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Commentary: Budget Pains

It's been two weeks since the dreaded sequester took effect, and so far, the only casualty has been the White House tour. There actually have been some positives, with both parties presenting budgets. However, both the GOP budget and the Democratic plan have one major similarity: Each is dead on arrival and destined to at best be a one-house budget, which leaves the country back where it was. Setting a target for practical balance would bring us closer to reducing the deficit and with less pain.

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Commentary: Go With The Flow

Perhaps the most important piece of economic news in the last few days was not the continued drop in the unemployment rate or the positive blurbs in the Beige Book or even the Dow reaching a new record high, but Thursday's quarterly Flow of Funds report. According to the report for Q4 2012, household assets grew to $79.5 trillion in the fourth quarter, an increase of $1.3 trillion--not too shabby. Household financial assets were up $784 billion to $54.4 billion but home equity (the value of household real estate less loans against that real estate) grew $452.8 billion, the result of two moving parts: real estate values (which increased) and household mortgage liabilities, which dropped.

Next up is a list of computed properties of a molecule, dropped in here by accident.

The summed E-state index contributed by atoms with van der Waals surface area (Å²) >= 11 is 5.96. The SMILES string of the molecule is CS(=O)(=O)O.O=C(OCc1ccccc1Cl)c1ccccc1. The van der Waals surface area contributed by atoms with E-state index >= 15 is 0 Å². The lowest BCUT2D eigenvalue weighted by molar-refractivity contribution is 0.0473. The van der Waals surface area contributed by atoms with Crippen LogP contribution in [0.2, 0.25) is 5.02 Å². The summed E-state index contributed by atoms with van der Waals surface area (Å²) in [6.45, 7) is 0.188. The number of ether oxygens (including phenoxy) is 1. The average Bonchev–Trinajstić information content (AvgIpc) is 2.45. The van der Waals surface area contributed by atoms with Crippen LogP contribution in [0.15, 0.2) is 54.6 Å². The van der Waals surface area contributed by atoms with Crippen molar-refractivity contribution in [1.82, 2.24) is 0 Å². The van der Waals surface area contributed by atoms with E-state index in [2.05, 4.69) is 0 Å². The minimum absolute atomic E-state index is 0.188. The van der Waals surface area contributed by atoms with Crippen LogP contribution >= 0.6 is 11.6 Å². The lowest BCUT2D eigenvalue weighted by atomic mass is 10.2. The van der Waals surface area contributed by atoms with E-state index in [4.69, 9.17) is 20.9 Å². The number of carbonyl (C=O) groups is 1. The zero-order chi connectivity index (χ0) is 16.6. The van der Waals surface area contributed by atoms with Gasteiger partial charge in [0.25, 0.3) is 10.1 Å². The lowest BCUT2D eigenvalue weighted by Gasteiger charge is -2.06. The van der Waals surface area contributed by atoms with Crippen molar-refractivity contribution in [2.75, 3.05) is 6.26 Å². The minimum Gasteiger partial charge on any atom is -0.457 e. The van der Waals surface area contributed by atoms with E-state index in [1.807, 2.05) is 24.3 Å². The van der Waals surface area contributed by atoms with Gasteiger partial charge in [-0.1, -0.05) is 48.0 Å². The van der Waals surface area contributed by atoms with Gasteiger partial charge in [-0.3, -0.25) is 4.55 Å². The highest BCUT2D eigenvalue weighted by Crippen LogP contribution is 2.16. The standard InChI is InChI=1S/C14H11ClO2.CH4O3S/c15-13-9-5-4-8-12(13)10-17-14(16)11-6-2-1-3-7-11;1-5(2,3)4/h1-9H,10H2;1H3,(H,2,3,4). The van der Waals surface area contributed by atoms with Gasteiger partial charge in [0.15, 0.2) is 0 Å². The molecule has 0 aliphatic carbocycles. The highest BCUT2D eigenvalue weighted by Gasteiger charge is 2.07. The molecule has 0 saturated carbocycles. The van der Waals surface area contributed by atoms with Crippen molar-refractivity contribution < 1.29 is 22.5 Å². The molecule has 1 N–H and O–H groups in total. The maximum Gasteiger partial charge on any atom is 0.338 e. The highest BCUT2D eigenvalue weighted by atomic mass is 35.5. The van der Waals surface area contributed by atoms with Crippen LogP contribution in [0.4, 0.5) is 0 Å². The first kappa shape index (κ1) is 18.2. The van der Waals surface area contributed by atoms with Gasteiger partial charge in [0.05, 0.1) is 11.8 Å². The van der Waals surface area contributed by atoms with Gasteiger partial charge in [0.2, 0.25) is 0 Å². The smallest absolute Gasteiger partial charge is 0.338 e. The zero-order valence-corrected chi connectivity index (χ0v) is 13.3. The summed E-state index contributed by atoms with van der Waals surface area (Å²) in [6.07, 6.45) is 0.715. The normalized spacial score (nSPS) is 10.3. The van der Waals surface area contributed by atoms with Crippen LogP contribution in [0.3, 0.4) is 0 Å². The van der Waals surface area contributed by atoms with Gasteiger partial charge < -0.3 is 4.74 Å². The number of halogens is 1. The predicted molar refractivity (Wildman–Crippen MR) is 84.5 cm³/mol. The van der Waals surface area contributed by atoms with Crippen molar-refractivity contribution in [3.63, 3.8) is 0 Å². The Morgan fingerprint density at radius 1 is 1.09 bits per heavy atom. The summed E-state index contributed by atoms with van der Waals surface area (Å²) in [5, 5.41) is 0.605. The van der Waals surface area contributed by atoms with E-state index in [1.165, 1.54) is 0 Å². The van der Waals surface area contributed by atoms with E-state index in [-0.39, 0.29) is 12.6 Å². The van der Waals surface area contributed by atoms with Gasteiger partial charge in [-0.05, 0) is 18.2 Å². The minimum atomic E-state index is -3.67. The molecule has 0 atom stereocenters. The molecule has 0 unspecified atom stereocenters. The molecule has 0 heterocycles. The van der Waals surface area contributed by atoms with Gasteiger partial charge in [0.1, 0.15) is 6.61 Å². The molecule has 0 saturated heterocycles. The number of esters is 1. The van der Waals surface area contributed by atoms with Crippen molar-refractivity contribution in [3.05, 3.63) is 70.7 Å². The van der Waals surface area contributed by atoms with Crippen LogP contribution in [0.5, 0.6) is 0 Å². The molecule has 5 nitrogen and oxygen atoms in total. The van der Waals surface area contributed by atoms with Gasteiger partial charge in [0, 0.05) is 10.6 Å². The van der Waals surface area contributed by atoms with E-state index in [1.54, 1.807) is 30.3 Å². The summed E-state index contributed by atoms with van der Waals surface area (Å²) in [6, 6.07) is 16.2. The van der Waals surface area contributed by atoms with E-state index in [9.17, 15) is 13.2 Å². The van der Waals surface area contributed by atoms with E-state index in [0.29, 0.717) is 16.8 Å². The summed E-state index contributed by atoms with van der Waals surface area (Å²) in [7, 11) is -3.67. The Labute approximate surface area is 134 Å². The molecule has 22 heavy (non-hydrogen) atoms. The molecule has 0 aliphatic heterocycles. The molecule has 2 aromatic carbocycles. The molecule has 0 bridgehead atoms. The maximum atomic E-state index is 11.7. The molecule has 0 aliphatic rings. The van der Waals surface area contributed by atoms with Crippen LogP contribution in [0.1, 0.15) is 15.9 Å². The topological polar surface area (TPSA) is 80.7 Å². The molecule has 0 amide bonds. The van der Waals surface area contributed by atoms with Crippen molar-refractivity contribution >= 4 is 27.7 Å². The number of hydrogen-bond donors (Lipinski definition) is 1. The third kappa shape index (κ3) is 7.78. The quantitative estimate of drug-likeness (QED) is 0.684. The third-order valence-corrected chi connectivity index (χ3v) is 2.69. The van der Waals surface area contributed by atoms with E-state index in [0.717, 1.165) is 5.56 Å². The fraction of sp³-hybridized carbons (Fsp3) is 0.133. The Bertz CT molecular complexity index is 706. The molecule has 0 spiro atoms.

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Commentary: Impact of Sequestration–People Will Die

The sad fact of the budget sequestration being played out in Washington is how avoidable it was. The sadder fact is that however temporary it might prove to be--and that appears from a distance to be more of a wish than a forecast--it will affect real people, and not well. The effects of sequestration go beyond the impact of jobs loss because defense or other contractors are not hired or because federal workers are furloughed. The effects will put even more homeowners at risk of delinquency, or worse, foreclosure, just at a time when the housing sector is recovering.

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Commentary: Minimal Minimum